Building off the Terwilliger Center’s Family Renter Housing and Attainable Housing reports, this new report focuses on strategies and models for building purpose built single-family or townhome – low- and mid-density rentals (SFR). There is an emerging and still undefined spectrum of innovative housing that serves a product want and need between garden apartments and traditional single-family homes.
Low-Density Rental Housing in America is the first report that codifies the SFR market’s language, product types and differentiating characteristics. The report looks at three general ownership models and structures to define the three product types of SFRs:
- Small-scale investors/owners: Representing more than 97 percent of the existing market, small-scale investors generally own few properties and lack the scale for operating and marketing efficiencies. Their listings are typically available on online marketplaces. The main difference between small-scale investment stock and aggregated portfolios is the diversity of inventory quality.
- Institutional SFR aggregators/scattered site: Representing the initial institutionalization of SFRs, these businesses aggregated homes across various markets and states following the Great Financial Crisis. This partner works with homebuilders to purchase blocks of new-construction homes in bulk to add to their portfolios. This reduces market risks for homebuilders while allowing institutional aggregators the scale needed for capital deployment.
- Purpose-built SFR communities/Build-for-Rent: The newest of the three, this category includes communities specifically designed and dedicated to SFR housing. These communities incorporate consistent branding, housing quality and vintage. They function much like an apartment complex, only for single-family homes.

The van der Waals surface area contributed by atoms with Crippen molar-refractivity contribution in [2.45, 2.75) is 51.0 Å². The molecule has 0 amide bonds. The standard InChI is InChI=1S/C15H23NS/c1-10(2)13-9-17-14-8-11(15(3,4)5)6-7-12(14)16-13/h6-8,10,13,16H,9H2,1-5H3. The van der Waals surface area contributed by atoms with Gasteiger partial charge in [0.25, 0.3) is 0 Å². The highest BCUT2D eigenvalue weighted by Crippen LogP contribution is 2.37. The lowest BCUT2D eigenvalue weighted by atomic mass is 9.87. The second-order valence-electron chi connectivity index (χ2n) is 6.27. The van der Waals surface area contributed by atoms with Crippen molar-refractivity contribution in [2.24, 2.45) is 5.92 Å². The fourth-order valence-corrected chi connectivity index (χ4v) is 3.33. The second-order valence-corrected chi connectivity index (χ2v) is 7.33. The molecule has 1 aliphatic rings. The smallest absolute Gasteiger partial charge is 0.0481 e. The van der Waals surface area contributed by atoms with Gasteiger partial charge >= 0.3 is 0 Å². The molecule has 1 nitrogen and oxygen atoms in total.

The Low-Density Rental Housing in America report also outlines key characteristics of each unique purpose-built SFR model demonstrating the success of each one:
- Horizontal multifamily: composed of dense one-story single family detached (SFD) units, as well as townhouses and duplexes for the smallest units, horizontal multifamily communities can achieve densities of nine to 14 dwelling units per acre. These communities generally offer between 100-150 units. They are typically developed on land zoned for commercial or multifamily uses, given the density and construction configuration of the project.
- Build-for-rent single-family attached: These housing options encompass a broad spectrum of community configurations, unit types and sizes. Units at these communities generally provide two or more bedrooms and are larger on average than multifamily units, but smaller than traditional single-family homes.
- Build-for-rent single-family detached: These are the most similar to SFR units owned by institutional aggregators and small-scale investors. The communities are predominantly located in suburban locations and platted as individual residential lots, and generally provide three or more bedrooms and are significantly larger on average than multifamily unit sizes.
Read the Full Report on ULI’s Knowledge Finder